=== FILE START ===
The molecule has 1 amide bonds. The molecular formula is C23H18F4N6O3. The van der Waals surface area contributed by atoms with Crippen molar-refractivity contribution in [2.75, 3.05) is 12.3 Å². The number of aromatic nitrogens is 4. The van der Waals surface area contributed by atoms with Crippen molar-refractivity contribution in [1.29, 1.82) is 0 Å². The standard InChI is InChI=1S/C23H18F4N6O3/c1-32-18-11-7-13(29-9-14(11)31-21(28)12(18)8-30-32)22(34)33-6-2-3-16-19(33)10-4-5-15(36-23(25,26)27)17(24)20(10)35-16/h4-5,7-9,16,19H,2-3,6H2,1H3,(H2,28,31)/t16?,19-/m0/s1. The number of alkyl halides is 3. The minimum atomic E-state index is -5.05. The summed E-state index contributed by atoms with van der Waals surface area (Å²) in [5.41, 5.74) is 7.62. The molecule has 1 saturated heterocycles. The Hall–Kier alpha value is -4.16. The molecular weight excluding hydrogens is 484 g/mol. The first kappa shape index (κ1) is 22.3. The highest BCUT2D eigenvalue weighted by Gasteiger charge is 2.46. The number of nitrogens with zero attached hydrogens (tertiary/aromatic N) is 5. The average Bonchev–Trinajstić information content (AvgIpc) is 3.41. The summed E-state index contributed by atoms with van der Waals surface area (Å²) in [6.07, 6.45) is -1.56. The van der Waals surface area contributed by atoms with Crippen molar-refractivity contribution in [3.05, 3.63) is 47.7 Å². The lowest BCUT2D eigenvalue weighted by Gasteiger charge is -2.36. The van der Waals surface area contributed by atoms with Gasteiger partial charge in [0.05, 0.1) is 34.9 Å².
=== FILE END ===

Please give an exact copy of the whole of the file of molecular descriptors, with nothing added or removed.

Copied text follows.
The molecule has 1 amide bonds. The molecular formula is C23H18F4N6O3. The van der Waals surface area contributed by atoms with Crippen molar-refractivity contribution in [2.75, 3.05) is 12.3 Å². The number of aromatic nitrogens is 4. The van der Waals surface area contributed by atoms with Crippen molar-refractivity contribution in [1.29, 1.82) is 0 Å². The standard InChI is InChI=1S/C23H18F4N6O3/c1-32-18-11-7-13(29-9-14(11)31-21(28)12(18)8-30-32)22(34)33-6-2-3-16-19(33)10-4-5-15(36-23(25,26)27)17(24)20(10)35-16/h4-5,7-9,16,19H,2-3,6H2,1H3,(H2,28,31)/t16?,19-/m0/s1. The number of alkyl halides is 3. The minimum atomic E-state index is -5.05. The summed E-state index contributed by atoms with van der Waals surface area (Å²) in [5.41, 5.74) is 7.62. The molecule has 1 saturated heterocycles. The Hall–Kier alpha value is -4.16. The molecular weight excluding hydrogens is 484 g/mol. The first kappa shape index (κ1) is 22.3. The highest BCUT2D eigenvalue weighted by Gasteiger charge is 2.46. The number of nitrogens with zero attached hydrogens (tertiary/aromatic N) is 5. The average Bonchev–Trinajstić information content (AvgIpc) is 3.41. The summed E-state index contributed by atoms with van der Waals surface area (Å²) in [6.07, 6.45) is -1.56. The van der Waals surface area contributed by atoms with Crippen molar-refractivity contribution in [3.05, 3.63) is 47.7 Å². The lowest BCUT2D eigenvalue weighted by Gasteiger charge is -2.36. The van der Waals surface area contributed by atoms with Gasteiger partial charge in [0.05, 0.1) is 34.9 Å².